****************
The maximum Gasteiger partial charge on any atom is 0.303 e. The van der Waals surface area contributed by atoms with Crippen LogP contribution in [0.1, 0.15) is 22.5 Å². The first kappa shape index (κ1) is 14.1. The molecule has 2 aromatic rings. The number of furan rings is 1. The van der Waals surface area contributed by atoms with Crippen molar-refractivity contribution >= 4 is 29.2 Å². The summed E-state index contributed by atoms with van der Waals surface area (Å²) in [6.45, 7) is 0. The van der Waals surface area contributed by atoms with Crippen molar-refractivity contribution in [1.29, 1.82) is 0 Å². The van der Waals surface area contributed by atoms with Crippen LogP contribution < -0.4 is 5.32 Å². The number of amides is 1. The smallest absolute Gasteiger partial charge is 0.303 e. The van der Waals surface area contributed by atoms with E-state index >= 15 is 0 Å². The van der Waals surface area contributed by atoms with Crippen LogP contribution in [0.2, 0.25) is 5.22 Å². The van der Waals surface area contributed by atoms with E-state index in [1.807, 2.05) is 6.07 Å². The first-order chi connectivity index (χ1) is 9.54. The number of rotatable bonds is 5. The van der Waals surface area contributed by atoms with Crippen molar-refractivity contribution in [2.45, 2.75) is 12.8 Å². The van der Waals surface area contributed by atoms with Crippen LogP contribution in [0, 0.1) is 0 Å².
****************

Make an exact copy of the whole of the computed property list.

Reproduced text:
The maximum Gasteiger partial charge on any atom is 0.303 e. The van der Waals surface area contributed by atoms with Crippen LogP contribution in [0.1, 0.15) is 22.5 Å². The first kappa shape index (κ1) is 14.1. The molecule has 2 aromatic rings. The number of furan rings is 1. The van der Waals surface area contributed by atoms with Crippen molar-refractivity contribution >= 4 is 29.2 Å². The summed E-state index contributed by atoms with van der Waals surface area (Å²) in [6.45, 7) is 0. The van der Waals surface area contributed by atoms with Crippen molar-refractivity contribution in [1.29, 1.82) is 0 Å². The van der Waals surface area contributed by atoms with Crippen LogP contribution < -0.4 is 5.32 Å². The number of amides is 1. The smallest absolute Gasteiger partial charge is 0.303 e. The van der Waals surface area contributed by atoms with E-state index >= 15 is 0 Å². The van der Waals surface area contributed by atoms with Crippen LogP contribution in [0.2, 0.25) is 5.22 Å². The van der Waals surface area contributed by atoms with E-state index in [1.807, 2.05) is 6.07 Å². The first-order chi connectivity index (χ1) is 9.54. The number of rotatable bonds is 5. The van der Waals surface area contributed by atoms with Crippen molar-refractivity contribution in [2.45, 2.75) is 12.8 Å². The van der Waals surface area contributed by atoms with Crippen LogP contribution in [0, 0.1) is 0 Å².